|FLEURY, DELPHINE - University Of Adelaide|
|LUO, MING-CHENG - University Of California|
|DVORAK, JAN - University Of California|
|RAMSAY, LUKE - Scottish Crops Research Institute (SCRI)|
|GILL, BIKRAM - Kansas State University|
|YOU, FRANK - University Of California|
|SCHOAEI, ZAHRA - University Of Adelaide|
|DEAL, KARIN - University Of California|
|LANGRIDGE, PETER - University Of California|
Submitted to: Biomed Central (BMC) Plant Biology
Publication Type: Peer Reviewed Journal
Publication Acceptance Date: 6/7/2010
Publication Date: 6/16/2010
Citation: Fleury, D., Luo, M., Dvorak, J., Ramsay, L., Gill, B., Anderson, O.D., You, F., Schoaei, Z., Deal, K., Langridge, P. 2010. Physical mapping of a large plant genome using global high-information-content-fingerprinting: the distal region of the wheat ancestor Aegilops tauschii chromosome 3DS. Biomed Central (BMC) Plant Biology. 10:113.
Interpretive Summary: Wheat is one of the world's most important crops, but because of the large size of the wheat genome it has been difficult to apply the most advanced genomics technologies to improving wheat. This report explores two approaches to help improve this situation. One approach is to use the smaller genome of a close ancestor of wheat, the diploid grass Aegilops tauschii as model system. The other approach is to use the similar order of genes long the chromosome in different grasses, including those, such as rice, that are easier to study. Using these approaches, a section of one chromosome arm was subjected to high-resolution physical mapping as a demonstration of the utility of such a combined strategy.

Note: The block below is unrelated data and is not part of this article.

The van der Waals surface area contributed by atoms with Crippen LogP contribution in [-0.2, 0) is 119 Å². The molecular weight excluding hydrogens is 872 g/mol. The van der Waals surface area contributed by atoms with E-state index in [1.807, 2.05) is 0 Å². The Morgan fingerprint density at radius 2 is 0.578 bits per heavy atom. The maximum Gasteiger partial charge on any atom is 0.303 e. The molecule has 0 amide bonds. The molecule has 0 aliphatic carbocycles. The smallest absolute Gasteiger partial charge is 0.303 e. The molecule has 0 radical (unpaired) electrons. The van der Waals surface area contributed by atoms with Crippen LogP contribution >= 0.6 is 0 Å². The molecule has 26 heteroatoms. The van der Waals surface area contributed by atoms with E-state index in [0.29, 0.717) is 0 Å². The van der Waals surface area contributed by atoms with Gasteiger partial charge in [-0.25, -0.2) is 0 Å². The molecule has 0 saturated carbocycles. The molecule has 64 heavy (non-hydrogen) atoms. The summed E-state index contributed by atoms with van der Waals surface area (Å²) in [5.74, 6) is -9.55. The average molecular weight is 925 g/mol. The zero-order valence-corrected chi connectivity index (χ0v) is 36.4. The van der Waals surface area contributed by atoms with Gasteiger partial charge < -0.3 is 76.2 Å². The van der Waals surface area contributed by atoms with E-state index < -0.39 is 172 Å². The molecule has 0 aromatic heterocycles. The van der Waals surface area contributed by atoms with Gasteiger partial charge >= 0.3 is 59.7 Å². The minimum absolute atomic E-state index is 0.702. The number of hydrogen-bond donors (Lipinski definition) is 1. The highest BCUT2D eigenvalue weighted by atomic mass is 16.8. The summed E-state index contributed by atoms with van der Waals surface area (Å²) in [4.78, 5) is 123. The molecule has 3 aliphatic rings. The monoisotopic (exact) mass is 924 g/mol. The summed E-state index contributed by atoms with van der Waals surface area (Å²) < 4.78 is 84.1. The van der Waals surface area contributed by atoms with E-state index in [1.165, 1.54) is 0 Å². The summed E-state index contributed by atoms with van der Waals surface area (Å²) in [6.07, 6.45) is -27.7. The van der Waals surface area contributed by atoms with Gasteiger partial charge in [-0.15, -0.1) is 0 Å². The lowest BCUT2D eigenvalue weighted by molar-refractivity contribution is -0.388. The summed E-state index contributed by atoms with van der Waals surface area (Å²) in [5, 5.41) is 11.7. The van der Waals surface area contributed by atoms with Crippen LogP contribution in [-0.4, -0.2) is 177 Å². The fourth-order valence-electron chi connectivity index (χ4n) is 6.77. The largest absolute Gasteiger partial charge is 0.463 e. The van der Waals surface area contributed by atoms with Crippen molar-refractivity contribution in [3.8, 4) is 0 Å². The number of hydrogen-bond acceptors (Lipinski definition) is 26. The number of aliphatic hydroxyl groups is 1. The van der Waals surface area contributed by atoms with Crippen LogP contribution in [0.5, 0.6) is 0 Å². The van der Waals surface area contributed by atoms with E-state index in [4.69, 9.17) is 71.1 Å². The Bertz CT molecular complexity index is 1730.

Technical Abstract: Physical maps employing libraries of bacterial artificial chromosome (BAC) clones are essential for comparative genomics and sequencing of large and repetitive genomes such as those of the hexaploid bread wheat. The diploid ancestor of wheat genome, Aegilops tauschii, is used as a resource for wheat D-genome genomics. The barley diploid genome is only slightly larger than the ancestor wheat D genome, making it another good model for the Triticeae and Triticum aestivum. Gene co-linearity between the grass can be exploited by extrapolating the knowledge obtained from rice to Ae. tauschii or barley, and then from them to wheat.